A broad coalition of business groups came out in support of S corporation reforms today, writing to House of Representatives in support of HR 4453, the S Corporation Permanent Relief Act of 2014. The House is expected to vote on this measure tomorrow.
As Wire readers know, making permanent the five year recognition period for built-in gains has been a priority of the S Corporation Association for years, and while we’ve been successful in reducing the recognition period on a temporary basis, this is the first time either the House or the Senate has considered a permanent fix. Given the current softness of the economy, particularly when it comes to business investment levels, acting now makes perfect sense.
Unlike public corporations, these closely-held businesses have little or no access to the capital markets. Instead they rely on banks, relatives, and their own savings to fill their investment and working capital needs. An overly long built-in gains recognition period makes this disadvantage worse by preventing converted S corporations from accessing their own capital and putting it to better use.
Locking up a company’s capital for an entire decade is simply unreasonable. Past Congresses have recognized that a decade is too long and voted to reduce the recognition period on three separate occasions, but those temporary measures have expired and the 10-year rule is back in effect.
You can read the entire letter here.
…And Against Buffett Tax
In another trade group letter, more than thirty business groups, including the US Chamber of Commerce, the National Association of Manufacturers, the Restaurant Association, and the S Corporation Association, wrote to Senate leaders expressing their strong opposition to the Buffett tax provision included in the student loan bill (S.2432) pending before the Senate. As the letter states:
Included in S. 2432, the Bank on Students Emergency Loan Refinancing Act, the Buffett tax is a permanent $73 billion tax increase on taxpayers and business owners to pay for new federal spending. This new tax would be imposed on top of the other taxes business owners must currently pay, resulting in an increase in both the amount they pay and the complexity involved in calculating how much they owe.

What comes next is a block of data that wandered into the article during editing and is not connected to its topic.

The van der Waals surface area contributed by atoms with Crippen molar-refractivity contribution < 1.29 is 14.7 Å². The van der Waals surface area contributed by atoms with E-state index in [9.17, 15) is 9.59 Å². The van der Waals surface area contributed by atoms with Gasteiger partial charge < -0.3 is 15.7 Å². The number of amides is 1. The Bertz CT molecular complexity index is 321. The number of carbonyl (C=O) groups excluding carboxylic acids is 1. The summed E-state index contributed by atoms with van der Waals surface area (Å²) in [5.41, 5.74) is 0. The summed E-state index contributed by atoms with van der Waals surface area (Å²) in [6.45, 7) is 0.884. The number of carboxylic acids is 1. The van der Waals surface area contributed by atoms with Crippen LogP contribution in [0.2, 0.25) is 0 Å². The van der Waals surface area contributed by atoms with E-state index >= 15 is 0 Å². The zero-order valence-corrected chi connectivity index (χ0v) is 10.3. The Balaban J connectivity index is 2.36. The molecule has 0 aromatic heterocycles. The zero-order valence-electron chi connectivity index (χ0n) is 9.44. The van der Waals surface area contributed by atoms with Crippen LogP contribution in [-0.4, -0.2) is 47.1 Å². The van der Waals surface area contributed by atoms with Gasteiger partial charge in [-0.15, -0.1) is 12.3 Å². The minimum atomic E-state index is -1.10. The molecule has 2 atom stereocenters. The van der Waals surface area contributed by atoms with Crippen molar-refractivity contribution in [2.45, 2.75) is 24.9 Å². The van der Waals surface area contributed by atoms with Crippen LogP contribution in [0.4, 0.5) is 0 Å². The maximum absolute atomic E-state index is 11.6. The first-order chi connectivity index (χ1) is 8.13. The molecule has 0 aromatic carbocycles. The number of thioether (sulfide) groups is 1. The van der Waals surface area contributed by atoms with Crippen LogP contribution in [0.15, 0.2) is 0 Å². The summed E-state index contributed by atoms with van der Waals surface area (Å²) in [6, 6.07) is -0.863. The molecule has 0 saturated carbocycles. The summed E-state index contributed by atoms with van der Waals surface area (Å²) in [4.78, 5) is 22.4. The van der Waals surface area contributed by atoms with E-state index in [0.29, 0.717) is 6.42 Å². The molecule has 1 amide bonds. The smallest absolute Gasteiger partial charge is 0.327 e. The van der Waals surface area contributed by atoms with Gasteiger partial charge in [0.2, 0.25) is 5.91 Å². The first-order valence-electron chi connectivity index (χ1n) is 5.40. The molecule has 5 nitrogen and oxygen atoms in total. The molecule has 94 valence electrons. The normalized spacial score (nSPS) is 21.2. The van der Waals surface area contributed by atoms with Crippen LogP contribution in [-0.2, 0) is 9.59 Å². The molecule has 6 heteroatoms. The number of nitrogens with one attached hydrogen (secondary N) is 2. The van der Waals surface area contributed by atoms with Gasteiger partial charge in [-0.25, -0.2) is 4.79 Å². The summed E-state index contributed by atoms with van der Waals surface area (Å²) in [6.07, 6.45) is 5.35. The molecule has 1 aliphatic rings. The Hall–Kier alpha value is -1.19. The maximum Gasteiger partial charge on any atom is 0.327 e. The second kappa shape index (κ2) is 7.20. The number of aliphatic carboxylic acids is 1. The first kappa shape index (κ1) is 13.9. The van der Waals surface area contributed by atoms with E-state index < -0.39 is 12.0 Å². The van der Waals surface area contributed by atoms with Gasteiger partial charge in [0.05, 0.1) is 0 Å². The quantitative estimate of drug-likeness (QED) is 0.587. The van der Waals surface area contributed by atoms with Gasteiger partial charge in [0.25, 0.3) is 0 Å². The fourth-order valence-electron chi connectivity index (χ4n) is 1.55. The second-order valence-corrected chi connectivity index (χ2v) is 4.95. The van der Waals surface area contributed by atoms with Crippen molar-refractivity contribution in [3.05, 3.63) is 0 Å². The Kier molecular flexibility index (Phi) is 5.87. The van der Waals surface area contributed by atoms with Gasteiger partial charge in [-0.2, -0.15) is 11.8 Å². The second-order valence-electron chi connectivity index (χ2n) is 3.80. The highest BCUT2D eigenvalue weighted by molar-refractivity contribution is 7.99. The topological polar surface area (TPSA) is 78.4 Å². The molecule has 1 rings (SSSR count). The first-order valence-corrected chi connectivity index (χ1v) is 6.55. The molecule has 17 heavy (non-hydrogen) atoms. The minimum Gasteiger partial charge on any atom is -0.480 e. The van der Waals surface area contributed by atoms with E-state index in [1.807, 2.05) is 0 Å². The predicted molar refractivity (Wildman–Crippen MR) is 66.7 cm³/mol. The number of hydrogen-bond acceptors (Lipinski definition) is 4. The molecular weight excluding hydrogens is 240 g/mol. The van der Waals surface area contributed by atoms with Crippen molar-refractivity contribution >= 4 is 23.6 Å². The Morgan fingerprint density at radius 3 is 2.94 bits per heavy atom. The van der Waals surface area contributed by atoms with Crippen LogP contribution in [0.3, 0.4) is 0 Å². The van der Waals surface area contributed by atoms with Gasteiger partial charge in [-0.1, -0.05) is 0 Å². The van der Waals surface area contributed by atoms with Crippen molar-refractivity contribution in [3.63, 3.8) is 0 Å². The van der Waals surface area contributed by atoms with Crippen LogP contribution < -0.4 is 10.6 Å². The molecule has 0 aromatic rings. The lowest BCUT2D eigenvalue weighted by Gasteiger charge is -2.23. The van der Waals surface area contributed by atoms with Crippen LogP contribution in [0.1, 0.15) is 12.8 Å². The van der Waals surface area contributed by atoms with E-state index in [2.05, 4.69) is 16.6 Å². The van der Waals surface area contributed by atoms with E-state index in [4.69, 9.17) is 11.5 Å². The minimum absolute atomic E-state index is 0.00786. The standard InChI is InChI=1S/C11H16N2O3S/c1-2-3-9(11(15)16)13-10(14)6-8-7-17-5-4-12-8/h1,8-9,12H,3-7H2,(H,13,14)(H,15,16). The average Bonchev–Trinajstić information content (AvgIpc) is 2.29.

As outlined in the bill, the Buffett tax requires those making over $2 million per year to pay a minimum 30 percent effective tax rate on all adjusted gross income. For taxpayers making between $1 million and $2 million, the bill includes a phase-in period that results in marginal tax rates well in excess of existing tax rates. While the Buffett tax does make some allowance for charitable contributions, the value of all other deductions and credits, including Section 179 small business expensing and other business deductions, would be reduced or eliminated under this tax.
The business community’s opposition helped to defeat the legislation, which lost on a procedural vote 56-38 (60 votes were necessary for the legislation to move forward).
So the Buffett tax has stalled for the moment, but the effort to raise tax rates on Main Street businesses will continue. The Senate has repeatedly attempted to pay for new spending in the past couple years by raising tax rates on individuals and pass-through businesses. The current Senate leadership supports significantly higher tax rates and that support has already resulted in the tax hike on S corporations following the fiscal cliff negotiations, as well as the new 3.8 percent investment tax used to help pay for health care reform. Both of these tax increases took effect at the beginning of 2013 and resulted in top rates for Main Street businesses rising from 35 percent to nearly 45 percent.
Now they want more, and they will continue to press for more, until the business community steps up and says “enough.” If it makes sense to reduce tax rates on corporations to “make American businesses more competitive” why doesn’t that same argument apply to pass-through businesses employing the majority of private sector workers? As we have made abundantly clear, pass-through businesses pay more in taxes, they employ more people, and they are the heart and soul of nearly every community in America. The S corporation community is 4.6 million strong. It’s time the Senate started to appreciate that.